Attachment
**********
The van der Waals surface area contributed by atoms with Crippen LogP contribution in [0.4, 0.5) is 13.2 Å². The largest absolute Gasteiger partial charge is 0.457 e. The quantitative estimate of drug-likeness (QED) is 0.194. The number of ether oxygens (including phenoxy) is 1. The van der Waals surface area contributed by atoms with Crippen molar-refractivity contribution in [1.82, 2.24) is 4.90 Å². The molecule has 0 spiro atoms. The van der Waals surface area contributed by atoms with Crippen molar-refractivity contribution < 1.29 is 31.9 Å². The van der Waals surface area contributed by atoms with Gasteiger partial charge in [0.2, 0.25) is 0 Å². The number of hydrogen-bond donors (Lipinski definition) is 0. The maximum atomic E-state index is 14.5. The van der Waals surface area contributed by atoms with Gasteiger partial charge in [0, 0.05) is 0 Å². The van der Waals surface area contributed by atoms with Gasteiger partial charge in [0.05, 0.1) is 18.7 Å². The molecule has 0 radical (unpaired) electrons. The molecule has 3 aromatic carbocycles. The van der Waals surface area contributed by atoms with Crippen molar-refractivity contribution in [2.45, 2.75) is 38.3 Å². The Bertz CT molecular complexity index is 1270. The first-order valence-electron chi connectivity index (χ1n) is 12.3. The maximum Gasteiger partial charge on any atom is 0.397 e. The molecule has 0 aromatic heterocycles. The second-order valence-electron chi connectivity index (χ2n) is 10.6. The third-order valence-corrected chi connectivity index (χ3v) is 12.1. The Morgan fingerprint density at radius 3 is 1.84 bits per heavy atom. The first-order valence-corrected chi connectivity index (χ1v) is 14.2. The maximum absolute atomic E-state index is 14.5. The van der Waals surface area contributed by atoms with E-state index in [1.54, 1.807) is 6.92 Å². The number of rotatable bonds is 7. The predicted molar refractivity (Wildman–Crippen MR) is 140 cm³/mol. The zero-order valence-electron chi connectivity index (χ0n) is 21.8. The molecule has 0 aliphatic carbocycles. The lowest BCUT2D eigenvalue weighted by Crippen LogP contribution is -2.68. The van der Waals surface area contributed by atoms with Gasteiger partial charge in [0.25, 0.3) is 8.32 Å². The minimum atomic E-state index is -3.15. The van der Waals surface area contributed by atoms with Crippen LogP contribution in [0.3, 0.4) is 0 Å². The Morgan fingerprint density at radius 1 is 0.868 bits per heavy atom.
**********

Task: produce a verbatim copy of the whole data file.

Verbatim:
The van der Waals surface area contributed by atoms with Crippen LogP contribution in [0.4, 0.5) is 13.2 Å². The largest absolute Gasteiger partial charge is 0.457 e. The quantitative estimate of drug-likeness (QED) is 0.194. The number of ether oxygens (including phenoxy) is 1. The van der Waals surface area contributed by atoms with Crippen molar-refractivity contribution in [1.82, 2.24) is 4.90 Å². The molecule has 0 spiro atoms. The van der Waals surface area contributed by atoms with Crippen molar-refractivity contribution < 1.29 is 31.9 Å². The van der Waals surface area contributed by atoms with Gasteiger partial charge in [0.2, 0.25) is 0 Å². The number of hydrogen-bond donors (Lipinski definition) is 0. The maximum atomic E-state index is 14.5. The van der Waals surface area contributed by atoms with Gasteiger partial charge in [0, 0.05) is 0 Å². The van der Waals surface area contributed by atoms with Gasteiger partial charge in [0.05, 0.1) is 18.7 Å². The molecule has 0 radical (unpaired) electrons. The molecule has 3 aromatic carbocycles. The van der Waals surface area contributed by atoms with Crippen molar-refractivity contribution in [2.45, 2.75) is 38.3 Å². The Bertz CT molecular complexity index is 1270. The first-order valence-electron chi connectivity index (χ1n) is 12.3. The maximum Gasteiger partial charge on any atom is 0.397 e. The molecule has 0 aromatic heterocycles. The second-order valence-electron chi connectivity index (χ2n) is 10.6. The third-order valence-corrected chi connectivity index (χ3v) is 12.1. The Morgan fingerprint density at radius 3 is 1.84 bits per heavy atom. The first-order valence-corrected chi connectivity index (χ1v) is 14.2. The maximum absolute atomic E-state index is 14.5. The van der Waals surface area contributed by atoms with E-state index in [1.54, 1.807) is 6.92 Å². The number of rotatable bonds is 7. The predicted molar refractivity (Wildman–Crippen MR) is 140 cm³/mol. The zero-order valence-electron chi connectivity index (χ0n) is 21.8. The molecule has 0 aliphatic carbocycles. The lowest BCUT2D eigenvalue weighted by Crippen LogP contribution is -2.68. The van der Waals surface area contributed by atoms with Gasteiger partial charge in [0.25, 0.3) is 8.32 Å². The minimum atomic E-state index is -3.15. The van der Waals surface area contributed by atoms with Crippen LogP contribution in [0.3, 0.4) is 0 Å². The Morgan fingerprint density at radius 1 is 0.868 bits per heavy atom.